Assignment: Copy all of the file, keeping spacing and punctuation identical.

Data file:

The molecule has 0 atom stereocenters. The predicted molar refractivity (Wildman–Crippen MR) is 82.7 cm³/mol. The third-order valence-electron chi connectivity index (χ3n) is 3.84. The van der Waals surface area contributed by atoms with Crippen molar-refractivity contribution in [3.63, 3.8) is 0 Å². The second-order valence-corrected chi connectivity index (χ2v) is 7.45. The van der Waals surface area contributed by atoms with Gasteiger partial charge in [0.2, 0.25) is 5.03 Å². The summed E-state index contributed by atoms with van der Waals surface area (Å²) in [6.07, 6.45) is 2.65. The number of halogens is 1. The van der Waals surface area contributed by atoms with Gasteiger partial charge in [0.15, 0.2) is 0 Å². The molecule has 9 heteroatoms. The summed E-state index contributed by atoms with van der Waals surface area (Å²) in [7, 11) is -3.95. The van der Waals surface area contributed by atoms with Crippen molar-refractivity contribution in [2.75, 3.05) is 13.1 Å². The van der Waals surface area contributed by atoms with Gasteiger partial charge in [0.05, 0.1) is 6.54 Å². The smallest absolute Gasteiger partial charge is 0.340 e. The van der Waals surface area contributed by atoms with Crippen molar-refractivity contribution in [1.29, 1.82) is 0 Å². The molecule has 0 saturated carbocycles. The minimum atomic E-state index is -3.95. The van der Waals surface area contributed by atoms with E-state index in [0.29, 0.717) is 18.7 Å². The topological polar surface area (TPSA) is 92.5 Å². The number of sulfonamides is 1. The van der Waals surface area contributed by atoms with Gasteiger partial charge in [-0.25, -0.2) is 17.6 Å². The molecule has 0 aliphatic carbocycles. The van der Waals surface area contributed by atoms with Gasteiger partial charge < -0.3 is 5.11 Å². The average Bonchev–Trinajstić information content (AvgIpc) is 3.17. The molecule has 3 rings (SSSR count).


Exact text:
The molecule has 0 atom stereocenters. The predicted molar refractivity (Wildman–Crippen MR) is 82.7 cm³/mol. The third-order valence-electron chi connectivity index (χ3n) is 3.84. The van der Waals surface area contributed by atoms with Crippen molar-refractivity contribution in [3.63, 3.8) is 0 Å². The second-order valence-corrected chi connectivity index (χ2v) is 7.45. The van der Waals surface area contributed by atoms with Gasteiger partial charge in [0.2, 0.25) is 5.03 Å². The summed E-state index contributed by atoms with van der Waals surface area (Å²) in [6.07, 6.45) is 2.65. The number of halogens is 1. The van der Waals surface area contributed by atoms with Gasteiger partial charge in [0.15, 0.2) is 0 Å². The molecule has 9 heteroatoms. The summed E-state index contributed by atoms with van der Waals surface area (Å²) in [7, 11) is -3.95. The van der Waals surface area contributed by atoms with Crippen molar-refractivity contribution in [2.75, 3.05) is 13.1 Å². The van der Waals surface area contributed by atoms with Gasteiger partial charge in [0.05, 0.1) is 6.54 Å². The smallest absolute Gasteiger partial charge is 0.340 e. The van der Waals surface area contributed by atoms with Crippen molar-refractivity contribution in [1.29, 1.82) is 0 Å². The molecule has 0 saturated carbocycles. The minimum atomic E-state index is -3.95. The van der Waals surface area contributed by atoms with E-state index in [0.29, 0.717) is 18.7 Å². The topological polar surface area (TPSA) is 92.5 Å². The number of sulfonamides is 1. The van der Waals surface area contributed by atoms with Gasteiger partial charge in [-0.25, -0.2) is 17.6 Å². The molecule has 0 aliphatic carbocycles. The van der Waals surface area contributed by atoms with Gasteiger partial charge < -0.3 is 5.11 Å². The average Bonchev–Trinajstić information content (AvgIpc) is 3.17. The molecule has 3 rings (SSSR count).